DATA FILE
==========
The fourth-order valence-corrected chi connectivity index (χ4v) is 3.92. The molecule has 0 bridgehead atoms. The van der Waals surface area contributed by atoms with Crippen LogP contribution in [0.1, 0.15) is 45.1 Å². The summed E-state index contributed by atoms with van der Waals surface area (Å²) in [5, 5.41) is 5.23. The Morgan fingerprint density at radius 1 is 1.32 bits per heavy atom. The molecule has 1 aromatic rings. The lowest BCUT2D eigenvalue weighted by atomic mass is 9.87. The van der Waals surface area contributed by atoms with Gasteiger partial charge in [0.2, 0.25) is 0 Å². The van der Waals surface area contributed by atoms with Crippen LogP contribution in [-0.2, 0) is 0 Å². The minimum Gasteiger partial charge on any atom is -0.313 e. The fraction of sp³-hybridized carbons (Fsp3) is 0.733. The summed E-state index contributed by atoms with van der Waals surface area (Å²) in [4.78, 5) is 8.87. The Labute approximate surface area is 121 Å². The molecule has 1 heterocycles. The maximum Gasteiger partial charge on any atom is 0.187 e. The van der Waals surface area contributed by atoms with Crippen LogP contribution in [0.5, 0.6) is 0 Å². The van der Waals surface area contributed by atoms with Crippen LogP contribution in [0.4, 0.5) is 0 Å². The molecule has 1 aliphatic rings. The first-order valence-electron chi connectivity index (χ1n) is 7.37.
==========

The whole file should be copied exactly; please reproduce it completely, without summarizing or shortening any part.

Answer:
The fourth-order valence-corrected chi connectivity index (χ4v) is 3.92. The molecule has 0 bridgehead atoms. The van der Waals surface area contributed by atoms with Crippen LogP contribution in [0.1, 0.15) is 45.1 Å². The summed E-state index contributed by atoms with van der Waals surface area (Å²) in [5, 5.41) is 5.23. The Morgan fingerprint density at radius 1 is 1.32 bits per heavy atom. The molecule has 1 aromatic rings. The lowest BCUT2D eigenvalue weighted by atomic mass is 9.87. The van der Waals surface area contributed by atoms with Gasteiger partial charge in [0.2, 0.25) is 0 Å². The van der Waals surface area contributed by atoms with Crippen LogP contribution in [-0.2, 0) is 0 Å². The minimum Gasteiger partial charge on any atom is -0.313 e. The fraction of sp³-hybridized carbons (Fsp3) is 0.733. The summed E-state index contributed by atoms with van der Waals surface area (Å²) in [4.78, 5) is 8.87. The Labute approximate surface area is 121 Å². The molecule has 1 heterocycles. The maximum Gasteiger partial charge on any atom is 0.187 e. The van der Waals surface area contributed by atoms with Crippen LogP contribution in [0.5, 0.6) is 0 Å². The van der Waals surface area contributed by atoms with Crippen LogP contribution in [0.4, 0.5) is 0 Å². The molecule has 1 aliphatic rings. The first-order valence-electron chi connectivity index (χ1n) is 7.37.